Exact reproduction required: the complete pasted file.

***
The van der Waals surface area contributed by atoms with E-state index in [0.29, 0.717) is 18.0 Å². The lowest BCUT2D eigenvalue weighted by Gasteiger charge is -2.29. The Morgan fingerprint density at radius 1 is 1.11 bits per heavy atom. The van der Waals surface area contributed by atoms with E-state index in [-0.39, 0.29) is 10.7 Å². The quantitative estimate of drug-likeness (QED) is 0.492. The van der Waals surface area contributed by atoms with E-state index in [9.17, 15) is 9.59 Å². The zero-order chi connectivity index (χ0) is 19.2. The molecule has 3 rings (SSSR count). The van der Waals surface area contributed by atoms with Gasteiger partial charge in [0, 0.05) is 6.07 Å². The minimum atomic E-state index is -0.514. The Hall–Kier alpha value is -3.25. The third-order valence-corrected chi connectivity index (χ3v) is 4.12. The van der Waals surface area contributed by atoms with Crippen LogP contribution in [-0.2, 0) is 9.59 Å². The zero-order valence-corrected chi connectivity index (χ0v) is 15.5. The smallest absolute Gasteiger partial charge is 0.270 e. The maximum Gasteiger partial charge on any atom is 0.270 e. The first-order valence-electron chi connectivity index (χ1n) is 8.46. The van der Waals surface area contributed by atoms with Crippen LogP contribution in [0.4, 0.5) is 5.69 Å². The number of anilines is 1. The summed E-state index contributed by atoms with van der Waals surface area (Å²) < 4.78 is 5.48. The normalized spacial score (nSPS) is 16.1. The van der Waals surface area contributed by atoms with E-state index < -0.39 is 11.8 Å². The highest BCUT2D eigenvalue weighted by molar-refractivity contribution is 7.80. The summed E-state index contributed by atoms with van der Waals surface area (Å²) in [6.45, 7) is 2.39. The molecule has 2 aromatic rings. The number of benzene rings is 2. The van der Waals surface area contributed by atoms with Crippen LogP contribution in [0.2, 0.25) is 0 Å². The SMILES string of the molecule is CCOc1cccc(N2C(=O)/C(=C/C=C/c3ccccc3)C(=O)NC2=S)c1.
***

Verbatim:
The van der Waals surface area contributed by atoms with E-state index in [0.29, 0.717) is 18.0 Å². The lowest BCUT2D eigenvalue weighted by Gasteiger charge is -2.29. The Morgan fingerprint density at radius 1 is 1.11 bits per heavy atom. The van der Waals surface area contributed by atoms with E-state index in [-0.39, 0.29) is 10.7 Å². The quantitative estimate of drug-likeness (QED) is 0.492. The van der Waals surface area contributed by atoms with E-state index in [9.17, 15) is 9.59 Å². The zero-order chi connectivity index (χ0) is 19.2. The molecule has 3 rings (SSSR count). The van der Waals surface area contributed by atoms with Gasteiger partial charge in [0, 0.05) is 6.07 Å². The minimum atomic E-state index is -0.514. The Hall–Kier alpha value is -3.25. The third-order valence-corrected chi connectivity index (χ3v) is 4.12. The van der Waals surface area contributed by atoms with Crippen LogP contribution in [-0.2, 0) is 9.59 Å². The zero-order valence-corrected chi connectivity index (χ0v) is 15.5. The smallest absolute Gasteiger partial charge is 0.270 e. The maximum Gasteiger partial charge on any atom is 0.270 e. The first-order valence-electron chi connectivity index (χ1n) is 8.46. The van der Waals surface area contributed by atoms with Crippen LogP contribution in [0.4, 0.5) is 5.69 Å². The number of anilines is 1. The summed E-state index contributed by atoms with van der Waals surface area (Å²) < 4.78 is 5.48. The normalized spacial score (nSPS) is 16.1. The van der Waals surface area contributed by atoms with E-state index < -0.39 is 11.8 Å². The highest BCUT2D eigenvalue weighted by molar-refractivity contribution is 7.80. The summed E-state index contributed by atoms with van der Waals surface area (Å²) in [6.45, 7) is 2.39. The molecule has 2 aromatic rings. The number of benzene rings is 2. The van der Waals surface area contributed by atoms with Crippen LogP contribution in [0.2, 0.25) is 0 Å². The SMILES string of the molecule is CCOc1cccc(N2C(=O)/C(=C/C=C/c3ccccc3)C(=O)NC2=S)c1.